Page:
Rubidium strontium dating range

28-Jul-2016 06:54

Rubidium is a soft, silvery-white metallic element of the alkali metal group, with an atomic mass of 85.4678.Elemental rubidium is highly reactive, with properties similar to those of other alkali metals, including rapid oxidation in air.We know that Rb preferentially goes into the crust. Thus, the Sr-87/Sr-86 ratio of the crust increases over time.Likewise, because the mantle is depleted in Rb, the Sr-87/Sr-86 ratio of the mantle decreases over time.During fractional crystallization, Sr tends to concentrate in plagioclase, leaving Rb in the liquid phase.

However, because this is a small number and counting atoms isn’t easy, it is more useful to use the ratio of one isotope to another.This means that as partial melting occurs, Rb is going to partition to the melt in greater proportion than Sr will.From this partitioning, the mantle will become depleted in Rb relative to Sr.On Earth, natural rubidium comprises two isotopes: 72% is the stable isotope, Rb, with a half-life of 49 billion years—more than three times longer than the estimated age of the universe.German chemists Robert Bunsen and Gustav Kirchhoff discovered rubidium in 1861 by the newly developed technique, flame spectroscopy.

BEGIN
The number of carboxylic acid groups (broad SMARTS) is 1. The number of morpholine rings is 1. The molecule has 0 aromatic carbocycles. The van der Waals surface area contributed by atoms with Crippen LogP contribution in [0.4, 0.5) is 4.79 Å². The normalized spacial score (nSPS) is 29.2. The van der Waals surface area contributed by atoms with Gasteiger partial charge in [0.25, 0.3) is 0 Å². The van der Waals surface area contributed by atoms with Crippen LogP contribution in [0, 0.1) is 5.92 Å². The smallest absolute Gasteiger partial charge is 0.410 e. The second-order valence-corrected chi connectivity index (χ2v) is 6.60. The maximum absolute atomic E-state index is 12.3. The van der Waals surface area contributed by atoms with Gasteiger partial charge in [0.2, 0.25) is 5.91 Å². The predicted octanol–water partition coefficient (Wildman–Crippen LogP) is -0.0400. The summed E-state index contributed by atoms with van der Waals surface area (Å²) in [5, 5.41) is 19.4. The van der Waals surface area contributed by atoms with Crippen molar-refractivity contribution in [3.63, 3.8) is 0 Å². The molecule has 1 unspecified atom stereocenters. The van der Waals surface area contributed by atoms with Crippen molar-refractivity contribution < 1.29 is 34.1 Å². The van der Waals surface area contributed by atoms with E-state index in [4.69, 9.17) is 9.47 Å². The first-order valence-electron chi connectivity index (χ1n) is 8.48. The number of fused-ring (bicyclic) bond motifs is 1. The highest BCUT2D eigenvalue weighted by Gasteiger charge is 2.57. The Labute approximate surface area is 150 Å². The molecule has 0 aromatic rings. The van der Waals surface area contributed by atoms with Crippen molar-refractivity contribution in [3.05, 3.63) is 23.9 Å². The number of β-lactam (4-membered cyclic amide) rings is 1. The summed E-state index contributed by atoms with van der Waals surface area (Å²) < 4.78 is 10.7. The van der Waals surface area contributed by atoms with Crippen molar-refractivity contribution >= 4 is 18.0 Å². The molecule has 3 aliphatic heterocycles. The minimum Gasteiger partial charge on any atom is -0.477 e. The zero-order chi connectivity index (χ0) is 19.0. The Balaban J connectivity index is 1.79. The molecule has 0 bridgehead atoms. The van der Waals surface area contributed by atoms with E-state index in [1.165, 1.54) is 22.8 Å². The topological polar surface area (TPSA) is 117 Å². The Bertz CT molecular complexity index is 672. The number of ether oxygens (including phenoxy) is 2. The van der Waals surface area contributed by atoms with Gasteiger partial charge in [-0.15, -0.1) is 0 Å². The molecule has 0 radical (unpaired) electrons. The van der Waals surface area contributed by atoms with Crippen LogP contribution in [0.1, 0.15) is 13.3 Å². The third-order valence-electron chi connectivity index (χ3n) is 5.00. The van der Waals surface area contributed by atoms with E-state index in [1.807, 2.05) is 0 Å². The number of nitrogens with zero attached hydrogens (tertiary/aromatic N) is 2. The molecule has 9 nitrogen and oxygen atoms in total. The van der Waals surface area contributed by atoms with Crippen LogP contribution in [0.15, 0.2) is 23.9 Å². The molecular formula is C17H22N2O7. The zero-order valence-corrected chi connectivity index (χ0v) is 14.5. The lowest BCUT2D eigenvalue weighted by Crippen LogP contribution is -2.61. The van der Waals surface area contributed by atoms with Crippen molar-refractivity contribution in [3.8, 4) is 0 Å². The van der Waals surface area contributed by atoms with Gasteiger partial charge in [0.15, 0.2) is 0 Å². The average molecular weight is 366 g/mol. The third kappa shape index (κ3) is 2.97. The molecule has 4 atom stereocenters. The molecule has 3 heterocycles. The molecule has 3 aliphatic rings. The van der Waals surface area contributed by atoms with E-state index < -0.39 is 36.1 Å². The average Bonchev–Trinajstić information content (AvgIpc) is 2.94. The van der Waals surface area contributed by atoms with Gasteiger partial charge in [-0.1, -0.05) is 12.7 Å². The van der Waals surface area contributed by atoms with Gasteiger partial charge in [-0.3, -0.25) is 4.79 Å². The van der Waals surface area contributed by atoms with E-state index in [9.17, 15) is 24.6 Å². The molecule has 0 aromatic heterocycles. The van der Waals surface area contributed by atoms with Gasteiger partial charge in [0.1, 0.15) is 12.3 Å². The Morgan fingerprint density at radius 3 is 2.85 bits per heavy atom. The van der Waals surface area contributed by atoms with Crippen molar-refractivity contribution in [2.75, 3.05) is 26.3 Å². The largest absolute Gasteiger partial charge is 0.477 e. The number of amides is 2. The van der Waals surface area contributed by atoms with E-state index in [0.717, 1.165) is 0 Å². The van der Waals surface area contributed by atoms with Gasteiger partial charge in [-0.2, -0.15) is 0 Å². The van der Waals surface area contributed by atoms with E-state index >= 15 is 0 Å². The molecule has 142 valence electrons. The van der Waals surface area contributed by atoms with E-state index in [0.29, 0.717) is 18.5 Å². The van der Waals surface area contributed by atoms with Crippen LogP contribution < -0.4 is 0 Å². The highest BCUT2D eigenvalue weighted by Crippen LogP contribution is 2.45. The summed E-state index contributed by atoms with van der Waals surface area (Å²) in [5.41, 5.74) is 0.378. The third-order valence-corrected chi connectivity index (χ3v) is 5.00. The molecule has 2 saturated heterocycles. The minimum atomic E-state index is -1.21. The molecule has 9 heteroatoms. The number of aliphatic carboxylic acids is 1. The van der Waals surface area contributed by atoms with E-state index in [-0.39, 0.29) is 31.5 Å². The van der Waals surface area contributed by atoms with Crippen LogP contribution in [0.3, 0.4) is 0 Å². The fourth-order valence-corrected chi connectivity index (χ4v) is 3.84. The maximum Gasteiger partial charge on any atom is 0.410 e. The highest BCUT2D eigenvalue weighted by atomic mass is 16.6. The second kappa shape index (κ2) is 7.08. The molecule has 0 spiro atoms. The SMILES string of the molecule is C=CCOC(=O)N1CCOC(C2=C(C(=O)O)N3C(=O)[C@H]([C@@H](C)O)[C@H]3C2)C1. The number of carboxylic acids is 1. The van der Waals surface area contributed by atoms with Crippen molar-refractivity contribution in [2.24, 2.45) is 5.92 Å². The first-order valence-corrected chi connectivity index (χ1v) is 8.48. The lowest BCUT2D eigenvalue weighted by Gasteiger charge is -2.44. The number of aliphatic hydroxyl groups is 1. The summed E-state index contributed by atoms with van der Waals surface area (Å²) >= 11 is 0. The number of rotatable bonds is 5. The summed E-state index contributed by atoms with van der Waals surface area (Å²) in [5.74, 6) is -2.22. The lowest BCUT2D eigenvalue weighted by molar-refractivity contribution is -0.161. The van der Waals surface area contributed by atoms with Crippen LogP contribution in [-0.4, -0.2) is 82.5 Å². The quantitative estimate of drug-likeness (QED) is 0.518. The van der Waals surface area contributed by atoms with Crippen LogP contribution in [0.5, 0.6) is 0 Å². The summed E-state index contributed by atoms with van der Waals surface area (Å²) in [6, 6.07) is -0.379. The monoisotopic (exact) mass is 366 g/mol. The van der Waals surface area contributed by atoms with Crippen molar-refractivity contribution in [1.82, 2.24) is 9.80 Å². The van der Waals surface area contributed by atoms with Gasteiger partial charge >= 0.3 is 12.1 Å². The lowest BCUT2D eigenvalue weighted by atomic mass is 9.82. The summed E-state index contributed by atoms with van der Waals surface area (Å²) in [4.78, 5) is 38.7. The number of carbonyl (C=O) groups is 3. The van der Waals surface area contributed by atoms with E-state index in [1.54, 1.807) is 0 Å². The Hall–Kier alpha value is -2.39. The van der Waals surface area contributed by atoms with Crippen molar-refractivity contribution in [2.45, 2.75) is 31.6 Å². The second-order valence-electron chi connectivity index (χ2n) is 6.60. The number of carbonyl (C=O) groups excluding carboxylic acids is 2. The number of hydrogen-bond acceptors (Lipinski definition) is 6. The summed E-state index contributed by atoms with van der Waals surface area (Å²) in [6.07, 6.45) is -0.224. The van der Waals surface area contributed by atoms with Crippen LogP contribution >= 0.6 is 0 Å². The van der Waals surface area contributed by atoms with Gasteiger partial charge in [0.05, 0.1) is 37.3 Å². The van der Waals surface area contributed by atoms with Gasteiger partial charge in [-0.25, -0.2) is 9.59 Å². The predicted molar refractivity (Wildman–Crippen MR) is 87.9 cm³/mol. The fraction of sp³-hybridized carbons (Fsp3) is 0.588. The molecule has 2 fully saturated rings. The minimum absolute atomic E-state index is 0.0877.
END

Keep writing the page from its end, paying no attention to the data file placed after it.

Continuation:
However, because this is a small number and counting atoms isn’t easy, it is more useful to use the ratio of one isotope to another.

This means that as partial melting occurs, Rb is going to partition to the melt in greater proportion than Sr will.

From this partitioning, the mantle will become depleted in Rb relative to Sr.

On Earth, natural rubidium comprises two isotopes: 72% is the stable isotope, Rb, with a half-life of 49 billion years—more than three times longer than the estimated age of the universe.

German chemists Robert Bunsen and Gustav Kirchhoff discovered rubidium in 1861 by the newly developed technique, flame spectroscopy.

As with potassium (which is slightly less reactive) and caesium (which is slightly more reactive), this reaction is usually vigorous enough to ignite the hydrogen gas it produces.